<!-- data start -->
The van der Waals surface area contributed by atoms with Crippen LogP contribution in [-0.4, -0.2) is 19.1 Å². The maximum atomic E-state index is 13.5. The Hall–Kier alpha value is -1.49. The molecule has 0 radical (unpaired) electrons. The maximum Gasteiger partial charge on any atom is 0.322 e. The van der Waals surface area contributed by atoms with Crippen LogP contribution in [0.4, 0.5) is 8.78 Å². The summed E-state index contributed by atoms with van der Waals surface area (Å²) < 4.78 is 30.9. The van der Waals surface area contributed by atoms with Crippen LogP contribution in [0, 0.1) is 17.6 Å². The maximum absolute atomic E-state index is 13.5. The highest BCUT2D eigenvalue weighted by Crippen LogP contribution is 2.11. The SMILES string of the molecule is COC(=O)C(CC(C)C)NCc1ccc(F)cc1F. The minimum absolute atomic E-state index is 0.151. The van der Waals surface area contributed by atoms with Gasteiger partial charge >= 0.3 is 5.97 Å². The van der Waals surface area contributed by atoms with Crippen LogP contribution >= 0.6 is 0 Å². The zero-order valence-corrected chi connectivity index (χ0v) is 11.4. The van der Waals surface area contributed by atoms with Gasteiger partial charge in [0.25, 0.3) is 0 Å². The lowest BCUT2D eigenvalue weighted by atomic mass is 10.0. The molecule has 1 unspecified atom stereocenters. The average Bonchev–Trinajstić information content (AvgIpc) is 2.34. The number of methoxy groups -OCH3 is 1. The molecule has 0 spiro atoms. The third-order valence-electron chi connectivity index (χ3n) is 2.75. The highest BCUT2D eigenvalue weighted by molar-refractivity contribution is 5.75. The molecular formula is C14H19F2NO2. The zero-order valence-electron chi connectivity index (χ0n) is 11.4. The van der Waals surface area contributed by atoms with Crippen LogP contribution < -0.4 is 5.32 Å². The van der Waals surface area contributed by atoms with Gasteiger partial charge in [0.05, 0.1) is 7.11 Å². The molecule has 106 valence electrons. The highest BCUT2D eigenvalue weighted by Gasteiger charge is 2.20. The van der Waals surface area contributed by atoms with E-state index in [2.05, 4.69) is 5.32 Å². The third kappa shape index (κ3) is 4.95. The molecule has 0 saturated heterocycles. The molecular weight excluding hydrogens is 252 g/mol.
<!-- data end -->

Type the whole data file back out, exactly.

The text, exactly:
The van der Waals surface area contributed by atoms with Crippen LogP contribution in [-0.4, -0.2) is 19.1 Å². The maximum atomic E-state index is 13.5. The Hall–Kier alpha value is -1.49. The molecule has 0 radical (unpaired) electrons. The maximum Gasteiger partial charge on any atom is 0.322 e. The van der Waals surface area contributed by atoms with Crippen LogP contribution in [0.4, 0.5) is 8.78 Å². The summed E-state index contributed by atoms with van der Waals surface area (Å²) < 4.78 is 30.9. The van der Waals surface area contributed by atoms with Crippen LogP contribution in [0, 0.1) is 17.6 Å². The maximum absolute atomic E-state index is 13.5. The highest BCUT2D eigenvalue weighted by Crippen LogP contribution is 2.11. The SMILES string of the molecule is COC(=O)C(CC(C)C)NCc1ccc(F)cc1F. The minimum absolute atomic E-state index is 0.151. The van der Waals surface area contributed by atoms with Gasteiger partial charge >= 0.3 is 5.97 Å². The van der Waals surface area contributed by atoms with Crippen LogP contribution >= 0.6 is 0 Å². The zero-order valence-corrected chi connectivity index (χ0v) is 11.4. The van der Waals surface area contributed by atoms with Gasteiger partial charge in [0.25, 0.3) is 0 Å². The lowest BCUT2D eigenvalue weighted by atomic mass is 10.0. The molecule has 1 unspecified atom stereocenters. The average Bonchev–Trinajstić information content (AvgIpc) is 2.34. The number of methoxy groups -OCH3 is 1. The molecule has 0 spiro atoms. The third-order valence-electron chi connectivity index (χ3n) is 2.75. The highest BCUT2D eigenvalue weighted by molar-refractivity contribution is 5.75. The molecular formula is C14H19F2NO2. The zero-order valence-electron chi connectivity index (χ0n) is 11.4. The van der Waals surface area contributed by atoms with Crippen LogP contribution < -0.4 is 5.32 Å². The van der Waals surface area contributed by atoms with Gasteiger partial charge in [0.05, 0.1) is 7.11 Å². The molecule has 106 valence electrons. The highest BCUT2D eigenvalue weighted by Gasteiger charge is 2.20. The van der Waals surface area contributed by atoms with E-state index in [2.05, 4.69) is 5.32 Å². The third kappa shape index (κ3) is 4.95. The molecule has 0 saturated heterocycles. The molecular weight excluding hydrogens is 252 g/mol.